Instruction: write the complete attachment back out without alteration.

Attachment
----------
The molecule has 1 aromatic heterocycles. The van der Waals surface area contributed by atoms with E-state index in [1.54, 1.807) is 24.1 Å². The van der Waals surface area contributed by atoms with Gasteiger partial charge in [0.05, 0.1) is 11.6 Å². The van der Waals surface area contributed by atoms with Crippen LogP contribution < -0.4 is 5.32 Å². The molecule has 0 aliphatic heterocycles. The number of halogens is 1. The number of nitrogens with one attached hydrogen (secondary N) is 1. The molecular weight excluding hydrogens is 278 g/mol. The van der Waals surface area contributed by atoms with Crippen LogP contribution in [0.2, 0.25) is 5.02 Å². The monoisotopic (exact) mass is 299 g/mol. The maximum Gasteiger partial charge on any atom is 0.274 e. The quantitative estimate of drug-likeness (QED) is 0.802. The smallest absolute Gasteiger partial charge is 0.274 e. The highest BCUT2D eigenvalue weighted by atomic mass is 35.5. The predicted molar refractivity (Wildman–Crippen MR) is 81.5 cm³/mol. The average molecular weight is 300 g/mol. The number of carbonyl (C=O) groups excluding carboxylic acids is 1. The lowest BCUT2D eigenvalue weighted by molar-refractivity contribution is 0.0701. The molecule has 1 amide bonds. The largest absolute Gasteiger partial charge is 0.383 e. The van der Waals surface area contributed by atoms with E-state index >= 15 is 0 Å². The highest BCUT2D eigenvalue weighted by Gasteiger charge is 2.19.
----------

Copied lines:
The molecule has 1 aromatic heterocycles. The van der Waals surface area contributed by atoms with E-state index in [1.54, 1.807) is 24.1 Å². The van der Waals surface area contributed by atoms with Gasteiger partial charge in [0.05, 0.1) is 11.6 Å². The van der Waals surface area contributed by atoms with Crippen LogP contribution < -0.4 is 5.32 Å². The molecule has 0 aliphatic heterocycles. The number of halogens is 1. The number of nitrogens with one attached hydrogen (secondary N) is 1. The molecular weight excluding hydrogens is 278 g/mol. The van der Waals surface area contributed by atoms with Crippen LogP contribution in [0.2, 0.25) is 5.02 Å². The monoisotopic (exact) mass is 299 g/mol. The maximum Gasteiger partial charge on any atom is 0.274 e. The quantitative estimate of drug-likeness (QED) is 0.802. The smallest absolute Gasteiger partial charge is 0.274 e. The highest BCUT2D eigenvalue weighted by atomic mass is 35.5. The predicted molar refractivity (Wildman–Crippen MR) is 81.5 cm³/mol. The average molecular weight is 300 g/mol. The number of carbonyl (C=O) groups excluding carboxylic acids is 1. The lowest BCUT2D eigenvalue weighted by molar-refractivity contribution is 0.0701. The molecule has 1 amide bonds. The largest absolute Gasteiger partial charge is 0.383 e. The van der Waals surface area contributed by atoms with E-state index >= 15 is 0 Å². The highest BCUT2D eigenvalue weighted by Gasteiger charge is 2.19.